Incoming mail can be automatically forwarded in several different ways. Before enabling mail forwarding, please be sure to read the Mail forwarding problems and Mail forwarding solution sections later in this document.
Catch-all not supported. Catch-all mail forwarding means all mail arriving for every address in a given domain is delivered or forwarded. Unfortunately this leads to dictionary attacks, where a spammer sends to random addresses in a domain, hoping that some will reach a real address. For this reason catch-all mail forwarding is not supported. However, you can use plus addressing to create arbitrary addresses at any time.
Whichever mail forwarding method you use from below, always test. Send yourself mail from some outside service and check to make sure it got forwarded as expected. This will help prevent silent loss of mail, where mail gets accidentally forwarded into oblivion, or even to the wrong person.
You can create a .forward file in your home directory. Incoming mail for your primary Linux login (USER@rahul.net in Classic Linux, or USER@jade-new.rahul.net in DirectAdmin) will be automatically forwarded to any address(es) found in the .forward file. These addresses can be on a single line in the .forward file, separated by commas, or one per line without commas. These are examples of syntactically valid .forward files:
To forward but also deliver into your normal mailbox, include your Linux login name as a forwarding recipient, but prepend a backslash to it. Examples are below. USER stands for your own Linux login name.
\USER email@example.com firstname.lastname@example.org
You can put rules into a .procmailrc file that resides in your home directory. These rules can forward selected mail or all mail that arrives for your for your primary Linux login. You can avoid forwarding spam. Please see our Procmail help pages:
Mail forwarding causes two possible problems. These problems and possible solutions are discussed below.
DNS records called SPF, DKIM, and DMARC are used by sites to specify how mail originating from their domains should be handled. These DNS records let mail receiving sites identify forged sender addresses.
When you set up mail forwarding, mail will be received by our servers and then forwarded to the mail forwarding destination.
The receiving site will notice that mail that originated elsewhere is coming from our servers. Depending on the SPF, DKMI, and DMARC records, this may cause the receiving site to consider the mail as unauthorized and therefore spam. The receiving site will refile the forwarded mail as spam, or reject it temporarily thus slowing its delivery, or even reject it permanently so it bounces back.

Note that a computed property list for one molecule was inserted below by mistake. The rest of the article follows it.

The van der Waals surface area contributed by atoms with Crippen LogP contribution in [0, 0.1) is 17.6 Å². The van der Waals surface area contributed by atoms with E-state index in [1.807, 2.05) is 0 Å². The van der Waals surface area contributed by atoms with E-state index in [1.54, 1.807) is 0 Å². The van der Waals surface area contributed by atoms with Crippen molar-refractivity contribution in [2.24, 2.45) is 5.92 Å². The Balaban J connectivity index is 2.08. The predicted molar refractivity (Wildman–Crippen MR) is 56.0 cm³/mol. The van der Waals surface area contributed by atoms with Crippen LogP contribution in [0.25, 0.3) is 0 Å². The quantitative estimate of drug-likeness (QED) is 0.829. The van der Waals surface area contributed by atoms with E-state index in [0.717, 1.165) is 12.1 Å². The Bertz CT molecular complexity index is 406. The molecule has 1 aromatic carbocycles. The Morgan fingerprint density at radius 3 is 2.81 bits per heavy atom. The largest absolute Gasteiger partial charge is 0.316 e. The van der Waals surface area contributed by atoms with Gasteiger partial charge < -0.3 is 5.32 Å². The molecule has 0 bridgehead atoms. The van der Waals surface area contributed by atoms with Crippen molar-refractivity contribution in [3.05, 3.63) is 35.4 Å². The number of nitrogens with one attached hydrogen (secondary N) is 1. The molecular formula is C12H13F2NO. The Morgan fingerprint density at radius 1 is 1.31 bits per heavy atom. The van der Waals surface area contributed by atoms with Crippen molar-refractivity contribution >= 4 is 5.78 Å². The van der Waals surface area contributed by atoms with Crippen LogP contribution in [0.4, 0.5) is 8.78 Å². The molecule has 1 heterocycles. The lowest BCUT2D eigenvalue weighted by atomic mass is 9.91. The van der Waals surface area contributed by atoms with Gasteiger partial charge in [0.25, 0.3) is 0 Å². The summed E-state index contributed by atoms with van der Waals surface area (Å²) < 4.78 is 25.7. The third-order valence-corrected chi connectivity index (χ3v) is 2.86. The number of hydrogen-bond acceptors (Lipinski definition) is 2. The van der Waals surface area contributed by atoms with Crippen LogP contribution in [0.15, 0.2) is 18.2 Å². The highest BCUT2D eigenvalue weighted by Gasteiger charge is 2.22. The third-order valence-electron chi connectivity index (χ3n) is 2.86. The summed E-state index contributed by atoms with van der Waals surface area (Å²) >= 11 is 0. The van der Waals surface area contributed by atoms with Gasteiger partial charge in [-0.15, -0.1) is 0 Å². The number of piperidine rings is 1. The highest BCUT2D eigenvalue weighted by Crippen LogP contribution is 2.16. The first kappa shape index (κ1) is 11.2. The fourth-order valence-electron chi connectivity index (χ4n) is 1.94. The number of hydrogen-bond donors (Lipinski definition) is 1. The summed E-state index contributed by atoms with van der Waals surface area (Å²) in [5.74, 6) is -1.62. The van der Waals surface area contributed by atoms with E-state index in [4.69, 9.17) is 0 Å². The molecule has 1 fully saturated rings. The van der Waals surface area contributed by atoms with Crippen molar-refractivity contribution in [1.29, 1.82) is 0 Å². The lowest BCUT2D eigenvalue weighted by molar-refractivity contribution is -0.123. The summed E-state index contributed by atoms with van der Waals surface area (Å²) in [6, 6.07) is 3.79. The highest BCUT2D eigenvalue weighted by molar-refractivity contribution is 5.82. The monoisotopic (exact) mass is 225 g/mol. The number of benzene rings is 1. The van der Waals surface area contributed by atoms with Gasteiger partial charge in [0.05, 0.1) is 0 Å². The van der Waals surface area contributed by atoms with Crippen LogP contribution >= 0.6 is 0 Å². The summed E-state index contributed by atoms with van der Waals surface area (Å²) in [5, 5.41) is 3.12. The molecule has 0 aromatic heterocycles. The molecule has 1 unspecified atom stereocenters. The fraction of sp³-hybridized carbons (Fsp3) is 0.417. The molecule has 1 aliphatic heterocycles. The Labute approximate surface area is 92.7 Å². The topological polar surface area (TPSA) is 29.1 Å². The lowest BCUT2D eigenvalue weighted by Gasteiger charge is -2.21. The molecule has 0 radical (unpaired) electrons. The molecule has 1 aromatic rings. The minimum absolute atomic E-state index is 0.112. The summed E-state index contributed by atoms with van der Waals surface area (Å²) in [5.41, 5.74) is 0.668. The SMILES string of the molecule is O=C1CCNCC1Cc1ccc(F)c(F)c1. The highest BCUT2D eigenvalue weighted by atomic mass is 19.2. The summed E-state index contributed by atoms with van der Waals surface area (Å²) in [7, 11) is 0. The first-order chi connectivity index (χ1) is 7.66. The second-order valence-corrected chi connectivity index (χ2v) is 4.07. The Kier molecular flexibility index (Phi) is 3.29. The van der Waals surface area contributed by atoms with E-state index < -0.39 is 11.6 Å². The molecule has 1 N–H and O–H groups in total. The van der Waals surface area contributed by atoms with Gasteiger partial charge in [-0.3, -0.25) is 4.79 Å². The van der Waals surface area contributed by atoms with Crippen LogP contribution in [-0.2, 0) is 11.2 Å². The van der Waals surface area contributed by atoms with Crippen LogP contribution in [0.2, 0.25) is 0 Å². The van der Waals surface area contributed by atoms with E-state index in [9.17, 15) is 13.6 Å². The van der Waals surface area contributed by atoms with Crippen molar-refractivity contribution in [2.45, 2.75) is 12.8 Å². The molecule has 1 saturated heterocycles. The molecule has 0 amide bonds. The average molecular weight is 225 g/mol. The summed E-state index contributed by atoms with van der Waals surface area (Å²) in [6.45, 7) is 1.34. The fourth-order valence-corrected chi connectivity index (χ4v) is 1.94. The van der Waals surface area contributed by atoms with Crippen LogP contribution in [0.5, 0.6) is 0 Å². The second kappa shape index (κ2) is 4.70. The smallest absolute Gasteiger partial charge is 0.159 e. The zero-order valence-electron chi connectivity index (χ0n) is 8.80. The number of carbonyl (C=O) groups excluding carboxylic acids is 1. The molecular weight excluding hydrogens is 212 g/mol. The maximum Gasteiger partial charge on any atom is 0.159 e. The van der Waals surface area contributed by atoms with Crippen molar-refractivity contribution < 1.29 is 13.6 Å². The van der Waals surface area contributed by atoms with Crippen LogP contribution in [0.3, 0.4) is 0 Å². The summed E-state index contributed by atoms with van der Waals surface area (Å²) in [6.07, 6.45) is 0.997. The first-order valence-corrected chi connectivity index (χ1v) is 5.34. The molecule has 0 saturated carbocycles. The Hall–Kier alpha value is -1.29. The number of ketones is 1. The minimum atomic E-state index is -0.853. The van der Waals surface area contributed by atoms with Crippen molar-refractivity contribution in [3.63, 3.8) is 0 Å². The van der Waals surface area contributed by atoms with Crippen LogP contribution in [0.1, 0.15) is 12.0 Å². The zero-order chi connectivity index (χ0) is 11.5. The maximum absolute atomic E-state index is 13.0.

If the sender was human, they will see the bounce and know that mail did not get delivered. A properly run mailing list will keep track of bounces and let you find out how much mail to you has bounced in the past.
But if the sender is a poorly administered site, such as a typical bank, stock fund, or online retailer, they will discard the bounce and make no effort to notify you.
The mail that they sent you is therefore silently lost. You will never know that it was sent and that it was lost.
Almost all incoming mail includes some amount of spam. Our servers typically reject about 80–85% of all incoming mail because it is diagnosed with high confidence as spam. The 15–20% that is permitted to reach you includes some fraction that is likely spam. Mail forwarding as enabled within the Virtualmin or DirectAdmin control panel, or as enabled using a
.forward file, will include some small amount of spam.
If the site that receives this forwarded mail detects spam and rejects it, that will become a delayed bounce that our servers will try to return to the original sender. But in most spam, the sender is forged. The bounce will therefore go to some innocent person. This is called backscatter. Excessive amounts of backscatter may be treated as a type of spam coming from our servers. This may cause our servers to be added to various black lists, causing outgoing mail from our servers to be blocked, and thus causing inconvenience to all users.
In the Classic Linux environment, if you use the mailq command and find any significant amount of queued mail that seems to be to you or from you, quite likely this is backscatter being generated by mail forwarding that you are doing.
There are a number of possible solutions.
Our servers try to detect bounced spam and discard it. This works if the rejection message from the receiving site appears to indicate that the site rejected the message because it was diagnosed as spam. This type of bounce is then simply discarded, and does not become backscatter.
If a receiving site rejects mail as spam but our system doesn't recognize the error message, then it will try to return the bounce to the original sender, and the message will then become backscatter.
A second solution is to have the receiving site pull mail from your mailbox directly, so you don't have to forward it. Many email sites will fetch your mail from our servers via POP, if you give them your login information. Only if you trust such a site with your login name and password, then this mechanism is preferable to normal mail forwarding. Then:
One slight disadvantage to having a receiving site pull mail from your mailbox is that there may be a slight delay, of a few minutes, before incoming mail reaches the destination site. A good combination solution is to use procmail to forward mail, while not forwarding spam. This makes your mail reach the forwarded destination immediately. Any mail not forwarded because it might be spam is then pulled from your mailbox by the destination site within a few minutes. Almost all mail will be directly forwarded, and any that is not will be pulled via POP. Forwarding with procmail is discussed earlier in this document.